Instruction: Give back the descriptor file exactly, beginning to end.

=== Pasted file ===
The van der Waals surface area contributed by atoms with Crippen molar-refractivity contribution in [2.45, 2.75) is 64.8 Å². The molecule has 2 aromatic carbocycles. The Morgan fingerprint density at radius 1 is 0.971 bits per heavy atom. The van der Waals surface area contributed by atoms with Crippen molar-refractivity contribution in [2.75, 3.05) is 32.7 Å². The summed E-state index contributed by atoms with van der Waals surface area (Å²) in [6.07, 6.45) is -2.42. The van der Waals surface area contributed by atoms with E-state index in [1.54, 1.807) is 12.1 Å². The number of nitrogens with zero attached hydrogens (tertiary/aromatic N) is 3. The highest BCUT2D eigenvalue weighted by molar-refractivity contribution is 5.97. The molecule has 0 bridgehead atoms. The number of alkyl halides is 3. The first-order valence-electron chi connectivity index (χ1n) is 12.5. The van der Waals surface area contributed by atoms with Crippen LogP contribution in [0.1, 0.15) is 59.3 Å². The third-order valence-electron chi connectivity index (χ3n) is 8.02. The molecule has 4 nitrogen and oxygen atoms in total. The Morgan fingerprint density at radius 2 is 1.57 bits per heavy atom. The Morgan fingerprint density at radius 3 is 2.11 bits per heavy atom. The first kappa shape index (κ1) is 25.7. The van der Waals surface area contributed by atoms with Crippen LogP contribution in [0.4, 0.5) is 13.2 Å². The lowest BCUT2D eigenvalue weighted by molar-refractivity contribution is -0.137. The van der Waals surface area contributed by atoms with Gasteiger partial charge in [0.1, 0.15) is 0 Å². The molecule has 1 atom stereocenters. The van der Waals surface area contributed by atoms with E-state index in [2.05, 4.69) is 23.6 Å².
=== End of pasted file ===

The van der Waals surface area contributed by atoms with Crippen molar-refractivity contribution in [2.45, 2.75) is 64.8 Å². The molecule has 2 aromatic carbocycles. The Morgan fingerprint density at radius 1 is 0.971 bits per heavy atom. The van der Waals surface area contributed by atoms with Crippen molar-refractivity contribution in [2.75, 3.05) is 32.7 Å². The summed E-state index contributed by atoms with van der Waals surface area (Å²) in [6.07, 6.45) is -2.42. The van der Waals surface area contributed by atoms with E-state index in [1.54, 1.807) is 12.1 Å². The number of nitrogens with zero attached hydrogens (tertiary/aromatic N) is 3. The highest BCUT2D eigenvalue weighted by molar-refractivity contribution is 5.97. The molecule has 0 bridgehead atoms. The number of alkyl halides is 3. The first-order valence-electron chi connectivity index (χ1n) is 12.5. The van der Waals surface area contributed by atoms with Crippen LogP contribution in [0.1, 0.15) is 59.3 Å². The third-order valence-electron chi connectivity index (χ3n) is 8.02. The molecule has 4 nitrogen and oxygen atoms in total. The Morgan fingerprint density at radius 2 is 1.57 bits per heavy atom. The Morgan fingerprint density at radius 3 is 2.11 bits per heavy atom. The first kappa shape index (κ1) is 25.7. The van der Waals surface area contributed by atoms with Crippen LogP contribution in [0.4, 0.5) is 13.2 Å². The lowest BCUT2D eigenvalue weighted by molar-refractivity contribution is -0.137. The van der Waals surface area contributed by atoms with Gasteiger partial charge in [0.1, 0.15) is 0 Å². The molecule has 1 atom stereocenters. The van der Waals surface area contributed by atoms with E-state index in [2.05, 4.69) is 23.6 Å².